• Negative impact on issues of trust and perceptions of others

Important Considerations

  • Children of different age levels can present with a range of symptoms and expressions of trauma.
  • Some symptoms are more common in some age groups than others, but they can overlap across groups.
  • Children and youth might present with these behaviors for other reasons not related to a traumatic event (for example, irritability and inattention because they are sick). It is always important to find out more information if you suspect that a student is responding to trauma.
  • Children are not always aware of “trauma reminders” or triggers - events, situations, places, sensations, and even people that they consciously or unconsciously connect to a traumatic event. If a child’s symptoms are the result of trauma, they can experience “trauma reminders” that may cause them to behave a certain way with no obvious trigger in the environment.

Source: Adapted from the Child Trauma Toolkit by the National Child Traumatic Stress Network.  

Self-Care Tips for Educators

Click here to download this Word resource to learn about self care for educators.

Self-Care Tips for Educators

Trauma takes a toll on children, families, schools, and communities. Trauma can also take a toll on school professionals. Any educator who works directly with traumatized children and adolescents is vulnerable to the effects of trauma—referred to as compassion fatigue or secondary traumatic stress— being physically, mentally, or emotionally worn out, or feeling overwhelmed by students’ traumas. The best way to deal with compassion fatigue is early recognition.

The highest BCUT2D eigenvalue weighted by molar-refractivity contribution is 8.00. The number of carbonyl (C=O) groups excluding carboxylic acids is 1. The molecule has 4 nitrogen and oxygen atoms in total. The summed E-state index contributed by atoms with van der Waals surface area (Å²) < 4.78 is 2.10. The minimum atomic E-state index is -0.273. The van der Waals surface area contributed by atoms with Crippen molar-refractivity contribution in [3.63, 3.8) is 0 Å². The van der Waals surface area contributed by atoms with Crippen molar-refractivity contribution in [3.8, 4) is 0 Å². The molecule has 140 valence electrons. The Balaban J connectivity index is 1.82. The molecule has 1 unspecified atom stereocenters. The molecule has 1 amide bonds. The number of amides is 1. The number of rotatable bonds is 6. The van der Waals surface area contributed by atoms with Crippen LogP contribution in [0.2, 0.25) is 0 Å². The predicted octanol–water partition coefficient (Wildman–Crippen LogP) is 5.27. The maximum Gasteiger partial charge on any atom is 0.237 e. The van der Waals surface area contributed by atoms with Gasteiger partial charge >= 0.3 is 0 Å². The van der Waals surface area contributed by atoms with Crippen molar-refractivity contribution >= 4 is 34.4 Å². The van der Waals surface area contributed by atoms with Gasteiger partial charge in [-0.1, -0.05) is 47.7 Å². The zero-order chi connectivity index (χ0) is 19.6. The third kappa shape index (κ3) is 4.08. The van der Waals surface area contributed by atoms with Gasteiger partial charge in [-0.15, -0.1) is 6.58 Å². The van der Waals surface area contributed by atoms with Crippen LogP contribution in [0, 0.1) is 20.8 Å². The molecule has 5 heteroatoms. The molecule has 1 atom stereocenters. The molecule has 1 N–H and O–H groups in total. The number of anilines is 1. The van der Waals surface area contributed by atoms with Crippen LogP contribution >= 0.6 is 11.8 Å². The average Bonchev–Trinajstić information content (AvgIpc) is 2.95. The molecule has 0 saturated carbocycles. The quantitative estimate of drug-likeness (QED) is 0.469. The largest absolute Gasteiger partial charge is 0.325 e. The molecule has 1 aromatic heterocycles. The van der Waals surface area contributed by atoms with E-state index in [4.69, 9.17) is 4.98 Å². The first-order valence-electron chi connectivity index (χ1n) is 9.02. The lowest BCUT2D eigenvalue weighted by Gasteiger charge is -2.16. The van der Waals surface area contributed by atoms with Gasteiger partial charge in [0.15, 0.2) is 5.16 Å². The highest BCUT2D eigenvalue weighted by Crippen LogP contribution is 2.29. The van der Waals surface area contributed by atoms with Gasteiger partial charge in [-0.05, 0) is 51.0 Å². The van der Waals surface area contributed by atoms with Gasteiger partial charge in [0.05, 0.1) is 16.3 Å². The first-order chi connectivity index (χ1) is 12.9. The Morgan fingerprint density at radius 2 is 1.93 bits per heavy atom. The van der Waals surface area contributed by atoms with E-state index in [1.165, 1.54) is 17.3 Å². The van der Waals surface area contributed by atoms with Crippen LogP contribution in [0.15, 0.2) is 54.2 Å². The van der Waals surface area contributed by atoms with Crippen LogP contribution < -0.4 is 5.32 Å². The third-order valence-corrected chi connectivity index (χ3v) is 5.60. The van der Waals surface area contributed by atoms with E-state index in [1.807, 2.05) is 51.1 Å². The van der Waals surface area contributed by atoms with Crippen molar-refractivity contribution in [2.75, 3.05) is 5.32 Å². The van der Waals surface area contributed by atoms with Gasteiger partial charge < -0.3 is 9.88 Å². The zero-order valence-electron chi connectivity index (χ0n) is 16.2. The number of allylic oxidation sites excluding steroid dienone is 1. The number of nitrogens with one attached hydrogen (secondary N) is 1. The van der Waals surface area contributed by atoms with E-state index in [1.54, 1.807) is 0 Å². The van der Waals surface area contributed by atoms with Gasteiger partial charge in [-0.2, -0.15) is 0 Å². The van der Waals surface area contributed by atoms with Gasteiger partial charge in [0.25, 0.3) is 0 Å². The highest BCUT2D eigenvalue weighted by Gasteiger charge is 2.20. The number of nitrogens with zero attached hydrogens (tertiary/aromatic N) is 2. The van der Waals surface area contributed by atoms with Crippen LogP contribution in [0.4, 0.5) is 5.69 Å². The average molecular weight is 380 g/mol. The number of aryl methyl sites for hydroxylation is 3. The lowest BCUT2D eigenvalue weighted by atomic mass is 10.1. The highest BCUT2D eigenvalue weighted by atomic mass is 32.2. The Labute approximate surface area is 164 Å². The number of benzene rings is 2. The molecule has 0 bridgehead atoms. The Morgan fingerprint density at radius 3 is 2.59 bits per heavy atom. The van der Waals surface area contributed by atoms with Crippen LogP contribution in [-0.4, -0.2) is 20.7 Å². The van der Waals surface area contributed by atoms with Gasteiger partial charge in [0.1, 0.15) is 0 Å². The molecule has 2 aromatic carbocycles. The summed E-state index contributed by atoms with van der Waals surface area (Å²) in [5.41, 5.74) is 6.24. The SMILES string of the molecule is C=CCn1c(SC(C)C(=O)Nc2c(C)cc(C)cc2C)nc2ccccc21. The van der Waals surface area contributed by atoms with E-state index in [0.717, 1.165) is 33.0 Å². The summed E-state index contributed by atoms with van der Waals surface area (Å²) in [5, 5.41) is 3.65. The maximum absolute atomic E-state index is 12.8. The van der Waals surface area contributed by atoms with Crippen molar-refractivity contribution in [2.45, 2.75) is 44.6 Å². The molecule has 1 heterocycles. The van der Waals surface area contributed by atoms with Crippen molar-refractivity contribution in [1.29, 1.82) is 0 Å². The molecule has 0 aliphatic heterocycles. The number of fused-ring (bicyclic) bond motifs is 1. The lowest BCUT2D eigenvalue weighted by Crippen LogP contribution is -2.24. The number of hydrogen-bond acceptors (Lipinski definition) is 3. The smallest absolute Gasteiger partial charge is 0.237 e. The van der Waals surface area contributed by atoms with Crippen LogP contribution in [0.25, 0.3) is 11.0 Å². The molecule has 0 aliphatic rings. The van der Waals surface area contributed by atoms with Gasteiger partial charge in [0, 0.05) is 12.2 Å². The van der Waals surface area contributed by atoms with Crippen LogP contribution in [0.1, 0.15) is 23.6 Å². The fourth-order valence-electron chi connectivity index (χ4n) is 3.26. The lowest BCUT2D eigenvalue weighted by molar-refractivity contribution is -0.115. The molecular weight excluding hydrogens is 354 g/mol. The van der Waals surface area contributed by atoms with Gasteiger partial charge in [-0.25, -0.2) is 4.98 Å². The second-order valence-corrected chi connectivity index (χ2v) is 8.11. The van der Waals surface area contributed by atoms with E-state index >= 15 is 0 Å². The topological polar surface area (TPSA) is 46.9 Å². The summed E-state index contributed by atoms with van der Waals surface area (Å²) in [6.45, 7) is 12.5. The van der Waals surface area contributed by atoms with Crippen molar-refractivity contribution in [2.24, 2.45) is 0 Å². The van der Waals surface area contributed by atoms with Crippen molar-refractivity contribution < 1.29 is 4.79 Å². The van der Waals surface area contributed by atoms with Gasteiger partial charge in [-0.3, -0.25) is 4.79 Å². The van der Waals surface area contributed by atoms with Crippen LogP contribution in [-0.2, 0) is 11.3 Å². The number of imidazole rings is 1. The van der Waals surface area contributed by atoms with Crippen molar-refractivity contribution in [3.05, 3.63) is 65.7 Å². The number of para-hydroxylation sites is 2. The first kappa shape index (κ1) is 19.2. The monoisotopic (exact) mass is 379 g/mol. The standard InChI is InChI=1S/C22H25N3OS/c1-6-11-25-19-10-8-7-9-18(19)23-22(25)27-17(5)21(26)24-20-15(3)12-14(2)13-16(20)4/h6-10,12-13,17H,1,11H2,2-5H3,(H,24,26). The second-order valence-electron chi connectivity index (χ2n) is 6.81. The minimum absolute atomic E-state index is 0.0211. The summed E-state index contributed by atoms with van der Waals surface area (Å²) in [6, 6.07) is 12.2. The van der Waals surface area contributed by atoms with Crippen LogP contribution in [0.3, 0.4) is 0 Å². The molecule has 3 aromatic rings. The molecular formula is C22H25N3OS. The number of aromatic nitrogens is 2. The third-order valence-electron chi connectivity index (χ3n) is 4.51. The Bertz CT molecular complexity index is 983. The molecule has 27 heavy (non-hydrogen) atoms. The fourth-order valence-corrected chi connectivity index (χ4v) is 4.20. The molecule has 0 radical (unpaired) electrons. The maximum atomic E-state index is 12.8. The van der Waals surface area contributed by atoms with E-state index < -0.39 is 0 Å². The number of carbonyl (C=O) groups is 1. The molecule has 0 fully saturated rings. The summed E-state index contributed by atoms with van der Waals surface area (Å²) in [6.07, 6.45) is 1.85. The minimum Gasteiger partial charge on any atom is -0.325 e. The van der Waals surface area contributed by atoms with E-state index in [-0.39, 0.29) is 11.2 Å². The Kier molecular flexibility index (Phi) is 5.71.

1. Be aware of the signs. Educators with compassion fatigue may exhibit some of the following signs:

  • Increased irritability or impatience with students
  • Difficulty planning classroom activities and lessons
  • Decreased concentration
  • Denying that traumatic events impact students or feeling numb or detached
  • Intense feelings and intrusive thoughts, that don’t lessen over time, about a student’s trauma •
  • Dreams about students’ traumas

2. Don’t go it alone. Anyone who knows about stories of trauma needs to guard against isolation. While respecting the confidentiality of your students, get support by working in teams, talking to others in your school, and asking for support from administrators or colleagues.

3. Recognize compassion fatigue as an occupational hazard. When an educator approaches students with an open heart and a listening ear, compassion fatigue can develop. All too often educators judge themselves as weak or incompetent for having strong reactions to a student’s trauma. Compassion fatigue is not a sign of weakness or incompetence; rather, it is the cost of caring.

4. Seek help with your own traumas. Any adult helping children with trauma, who also has his or her own unresolved traumatic experiences, is more at risk for compassion fatigue.

5. If you see signs in yourself, talk to a professional. If you are experiencing signs of compassion fatigue for more than two to three weeks, seek counseling with a professional who is knowledgeable about trauma.

6. Attend to self-care. Guard against your work becoming the only activity that defines who you are. Keep perspective by spending time with children and adolescents who are not experiencing traumatic stress. Take care of yourself by eating well and exercising, engaging in fun activities, taking a break during the workday, finding time to self-reflect, allowing yourself to cry, and finding things to laugh about.

Resource: Figley,C.R. (1995). Compassion fatigue: Coping with secondary traumatic stress disorder in those who treat the traumatized. New York: Brunner/Mazel, Inc.